Ain’t no sunshine

As we are battling a crisis unprecedented in our times, 2020 — who really does not come to play — decided that it is also the year it was going to take Bill Withers away from us. I admitted I cried when I heard the news. I remember my dad, my person, who was a big fan of his music and an avid road-tripper, would play his songs out loud in the car. Along with Withers, he sang Lean On Me, albeit off-key, when I told him I did not make it to the choral speaking team. Lovely Day was my depression fuck you song, when the world seemed so dark and I was grappling to see the light on the way out, the lines, “Just one look at you, and I know it’s gonna be, a lovely day” would fill me with a sliver of hope that the world would be all right with me eventually.

Illustrator and author Austin Kleon, who also cried when he heard the news, wrote a lovely blog post to commemorate Bill Withers. I have never heard until I read the blog post that there was a documentary about Bill Withers called Still Bill, and Kleon shared this quote from the documentary on patience and consistency, which I imagine would stick long with me:

It’s okay to head out for Wonderful, but on your way to Wonderful, you’re gonna have to pass through Alright, and when you get to Alright, take a good look around and get used to it, because that may be as far as you’re gonna go.

When I heard of Withers’ passing and somehow his songs and my memory with my father coalesced, I was reminded of a few passages in Alexander Chee’s essay, On Becoming an American Writer (shorter version here) in his book How to Write an Autobiographical Novel (which I couldn’t stop gushing about) when he could not see the point of writing after Trump winning the 2016 election but then changed his mind when he realised why we should write, why we should create — it’s not for us, it’s for those who might consume (emphasis mine):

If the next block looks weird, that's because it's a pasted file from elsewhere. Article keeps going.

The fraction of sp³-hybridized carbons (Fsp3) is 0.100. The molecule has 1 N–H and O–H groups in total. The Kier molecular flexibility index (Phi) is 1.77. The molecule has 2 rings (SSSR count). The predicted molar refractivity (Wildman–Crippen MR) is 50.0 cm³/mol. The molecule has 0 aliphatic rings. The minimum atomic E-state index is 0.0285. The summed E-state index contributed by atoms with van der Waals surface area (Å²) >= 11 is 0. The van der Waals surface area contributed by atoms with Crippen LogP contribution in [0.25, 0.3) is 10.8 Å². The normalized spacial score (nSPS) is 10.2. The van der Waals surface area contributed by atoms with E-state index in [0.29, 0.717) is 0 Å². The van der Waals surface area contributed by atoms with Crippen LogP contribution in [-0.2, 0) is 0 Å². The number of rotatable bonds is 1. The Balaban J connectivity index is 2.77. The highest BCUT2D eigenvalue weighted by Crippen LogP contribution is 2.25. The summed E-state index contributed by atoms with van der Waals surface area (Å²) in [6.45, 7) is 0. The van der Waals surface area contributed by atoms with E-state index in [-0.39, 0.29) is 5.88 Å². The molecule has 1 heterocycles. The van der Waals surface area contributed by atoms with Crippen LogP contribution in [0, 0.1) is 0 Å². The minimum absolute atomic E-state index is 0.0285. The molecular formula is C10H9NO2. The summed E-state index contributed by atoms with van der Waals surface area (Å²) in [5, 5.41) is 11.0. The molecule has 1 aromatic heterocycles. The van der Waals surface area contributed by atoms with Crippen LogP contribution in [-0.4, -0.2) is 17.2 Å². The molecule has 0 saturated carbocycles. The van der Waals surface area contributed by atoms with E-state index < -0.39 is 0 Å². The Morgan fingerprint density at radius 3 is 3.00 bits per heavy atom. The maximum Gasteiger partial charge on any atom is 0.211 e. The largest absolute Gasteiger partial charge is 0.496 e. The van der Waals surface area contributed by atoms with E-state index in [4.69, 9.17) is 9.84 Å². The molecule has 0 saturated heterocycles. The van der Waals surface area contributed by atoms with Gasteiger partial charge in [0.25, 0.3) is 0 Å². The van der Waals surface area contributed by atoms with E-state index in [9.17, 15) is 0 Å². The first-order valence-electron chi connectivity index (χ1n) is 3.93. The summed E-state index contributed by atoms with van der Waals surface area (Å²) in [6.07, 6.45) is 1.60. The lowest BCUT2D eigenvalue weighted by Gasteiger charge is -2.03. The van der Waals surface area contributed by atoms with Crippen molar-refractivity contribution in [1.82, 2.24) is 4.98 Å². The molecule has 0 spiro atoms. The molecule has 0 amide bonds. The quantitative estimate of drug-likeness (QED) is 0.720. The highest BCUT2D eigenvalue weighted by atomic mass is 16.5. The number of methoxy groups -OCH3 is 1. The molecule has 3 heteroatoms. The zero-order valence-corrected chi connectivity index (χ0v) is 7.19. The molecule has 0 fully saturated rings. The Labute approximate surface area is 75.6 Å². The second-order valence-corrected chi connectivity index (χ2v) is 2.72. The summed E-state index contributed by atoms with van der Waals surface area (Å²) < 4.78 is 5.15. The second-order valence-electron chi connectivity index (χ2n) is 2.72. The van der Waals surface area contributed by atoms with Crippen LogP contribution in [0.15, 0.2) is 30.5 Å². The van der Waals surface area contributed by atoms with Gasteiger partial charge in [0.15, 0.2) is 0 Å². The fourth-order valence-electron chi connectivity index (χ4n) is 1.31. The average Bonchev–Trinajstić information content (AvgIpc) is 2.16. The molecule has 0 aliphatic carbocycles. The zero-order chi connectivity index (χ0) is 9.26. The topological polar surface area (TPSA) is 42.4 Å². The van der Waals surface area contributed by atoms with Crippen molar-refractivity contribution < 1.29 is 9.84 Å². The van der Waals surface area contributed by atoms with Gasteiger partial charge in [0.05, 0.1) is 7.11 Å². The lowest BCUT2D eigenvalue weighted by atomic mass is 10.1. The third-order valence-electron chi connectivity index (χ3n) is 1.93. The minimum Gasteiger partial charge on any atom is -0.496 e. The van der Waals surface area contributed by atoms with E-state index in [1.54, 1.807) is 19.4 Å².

What is the point? I was asking myself that day. The problem can be not just who is listening, but who is not listening. Who will never listen. The point of writing in the face of the problem was the point of samizdat, readers and writers meeting secretly all across the Soviet Union to share forbidden books, either written there or smuggled into the country. The point is in the widow of Osip Mandelstam memorising her husband’s poetry while in the camps with him in the Soviet Union, determined that his poems make it to readers. The point of it is in the possibility of being read by someone who could read it. Who could be changed, out past your imagination’s limits.